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Promoting Transit-Oriented Communities in Los Angeles

Photograph of the front and side façades of a four-story building behind a landscaped sidewalk, with a multilane street and cars in the foreground. Constructed under TOC guidelines, a 112-unit apartment building — 4252 Crenshaw, the first new multifamily construction in Leimert Park in 30 years — is a tier four project that includes 13 ELI units in exchange for an 80 percent density increase. Credit: The Architects Collective

Residents of transit-rich areas in the city of Los Angeles are more likely to have low incomes and rely on public transportation. These residents also risk displacement through the development of new market-rate housing. To create more affordable housing in areas where people need it most, city voters approved Measure JJJ in 2016. Among other requirements, the measure created the Transit Oriented Communities Affordable Housing Incentive (TOC) program, which encourages developers to build mixed-income housing near major transit stops. In addition, the city ordinance establishing the TOC program required the Los Angeles Department of City Planning to promulgate a set of guidelines that explains eligibility requirements and the incentives for developers to set aside extremely low-, very low-, and low-income units. The department has also tracked the program’s housing activity and trends since its September 2017 launch through housing reports and an interactive dashboard, which show the program’s progress in meeting the city’s housing needs.

TOC Guidelines

The TOC guidelines apply to housing developments proposed within a half-mile radius of stops on regular bus lines, rapid bus lines, and Metrolink rail lines. The radius around each major transit stop delineates an incentive area, which is divided into three concentric circles measuring 750, 1,500, and 2,640 feet from the stop. In addition to a project’s distance from a transit stop, the guidelines consider the type of transit stop to assign the project to one of four tiers. The tier determines the percentage of required affordable housing and regulatory relief, which diminish as the distance from the major transit stop increases. For example, a development within 750 feet of a station serving two intersecting regular bus lines (tier 2) must reserve at least 9 percent of its units for extremely low-income (ELI) households, 12 percent for very low-income (VLI) households, or 21 percent for low-income (LI) households. A project less than 750 feet away from a rail station (tier 3), however, must reserve 10 percent of its units for ELI households, 14 percent for VLI households, or 23 percent for LI households. In exchange for providing the required housing, the developer is allowed to increase the number of units by 50 to 80 percent and to reduce parking, depending on the project’s tier. If the development provides affordable housing beyond the base requirement — or adheres to the labor standards specified in Measure JJJ — it is eligible for up to five additional incentives. These incentives are an increase in allowable building height and lot coverage and reductions in required setbacks, lot width, and open space.

Prioritizing Extremely Low-Income Housing

Since November 2019, city housing updates, which were originally published through annual and quarterly housing reports, have been reported through the city’s Housing Progress Dashboard, which gives a comprehensive, transparent summary of Los Angeles’ housing pipeline. The dashboard reports that between January 2018 and June 2021, 20,166 housing units were approved under the TOC program, of which nearly a quarter were affordable.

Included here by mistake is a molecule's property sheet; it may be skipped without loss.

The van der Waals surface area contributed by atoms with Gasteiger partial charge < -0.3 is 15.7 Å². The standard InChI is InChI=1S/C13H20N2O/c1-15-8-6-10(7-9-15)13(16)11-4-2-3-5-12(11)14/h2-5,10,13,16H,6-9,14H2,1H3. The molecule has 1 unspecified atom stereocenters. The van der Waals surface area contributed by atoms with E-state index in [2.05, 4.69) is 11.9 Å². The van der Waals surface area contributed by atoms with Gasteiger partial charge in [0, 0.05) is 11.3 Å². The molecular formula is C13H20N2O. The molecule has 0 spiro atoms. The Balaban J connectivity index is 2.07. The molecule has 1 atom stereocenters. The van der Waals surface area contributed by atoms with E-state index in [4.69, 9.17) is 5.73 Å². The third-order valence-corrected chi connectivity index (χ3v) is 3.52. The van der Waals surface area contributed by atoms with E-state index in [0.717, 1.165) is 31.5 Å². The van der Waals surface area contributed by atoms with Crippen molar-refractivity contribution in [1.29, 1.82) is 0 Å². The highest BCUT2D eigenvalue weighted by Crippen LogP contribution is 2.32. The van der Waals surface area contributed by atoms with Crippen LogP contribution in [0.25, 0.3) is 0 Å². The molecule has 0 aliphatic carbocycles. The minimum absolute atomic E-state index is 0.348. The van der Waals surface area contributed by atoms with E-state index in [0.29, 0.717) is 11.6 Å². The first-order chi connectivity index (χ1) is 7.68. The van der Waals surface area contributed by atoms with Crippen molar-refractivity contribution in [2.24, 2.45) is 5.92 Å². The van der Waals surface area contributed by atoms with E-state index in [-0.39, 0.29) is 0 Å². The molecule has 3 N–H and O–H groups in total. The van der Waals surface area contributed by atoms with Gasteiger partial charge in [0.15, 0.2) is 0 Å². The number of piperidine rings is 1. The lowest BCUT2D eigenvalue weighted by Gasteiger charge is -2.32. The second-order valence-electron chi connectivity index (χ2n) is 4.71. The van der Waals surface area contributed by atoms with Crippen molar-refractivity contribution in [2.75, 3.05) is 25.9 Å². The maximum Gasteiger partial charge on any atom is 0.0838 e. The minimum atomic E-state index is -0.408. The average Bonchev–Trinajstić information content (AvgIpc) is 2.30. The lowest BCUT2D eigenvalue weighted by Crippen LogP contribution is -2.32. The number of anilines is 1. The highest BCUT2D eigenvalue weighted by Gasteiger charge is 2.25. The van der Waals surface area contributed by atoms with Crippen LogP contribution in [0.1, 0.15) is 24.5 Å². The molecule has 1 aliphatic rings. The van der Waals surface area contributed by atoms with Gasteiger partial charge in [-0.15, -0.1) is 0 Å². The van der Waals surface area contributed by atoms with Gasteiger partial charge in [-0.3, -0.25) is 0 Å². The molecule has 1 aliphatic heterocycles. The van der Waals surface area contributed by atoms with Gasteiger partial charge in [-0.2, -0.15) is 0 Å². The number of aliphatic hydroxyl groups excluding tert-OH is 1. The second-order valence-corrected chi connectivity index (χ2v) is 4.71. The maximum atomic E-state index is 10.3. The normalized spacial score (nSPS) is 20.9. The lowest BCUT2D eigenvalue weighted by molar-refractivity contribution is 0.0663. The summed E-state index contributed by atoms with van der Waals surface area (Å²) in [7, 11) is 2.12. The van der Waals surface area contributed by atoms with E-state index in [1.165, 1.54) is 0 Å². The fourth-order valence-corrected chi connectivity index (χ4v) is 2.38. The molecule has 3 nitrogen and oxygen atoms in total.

The dashboard also analyzes the affordability of TOC housing by income group, showing the effect of the program on housing production for the lowest-income households. Twenty-seven ELI housing units were approved in 2017, but in 2018, when the guidelines were in effect, 328 ELI units were approved, 81 percent of which were developed through the TOC program. Matt Glesne, a senior planner for the city, explains that the density bonus program, a major incentive program that predates the TOC program, produced VLI and LI housing with density increases of 11 and 35 percent, respectively, so the TOC guidelines set the density increase at 60 percent for ELI housing. In addition, the guidelines require fewer units for ELI households than for other low-income groups. A recent article in Cityscape, a journal published by HUD’s Office of Policy Development and Research, confirms that these TOC incentives can generate a higher internal rate of return that encourages developers to build ELI units rather than VLI or LI units.

The dashboard data also show that the TOC program fosters equitable development by bringing market-rate units to less affluent areas and ELI housing to more affluent areas with access to quality services and opportunities. For example, the less affluent planning area of Westlake gained 1,546 market-rate units in combination with 287 ELI units, and TOC developments in the more affluent planning area of Hollywood were approved with 1,356 market-rate units along with 264 ELI units. Yeghig Keshishian, chief external affairs officer for the city’s planning department, says that this development pattern “is a huge success, because the only way cities across the nation are going to get out of their own respective housing shortage is by everyone taking on a bit more responsibility.”

Click here to access the TOC guidelines and information about how they address regulatory barriers. Find more plans, regulations, and research that state and local governments can use to reduce impediments to affordable housing on HUD User's Regulatory Barriers Clearinghouse.

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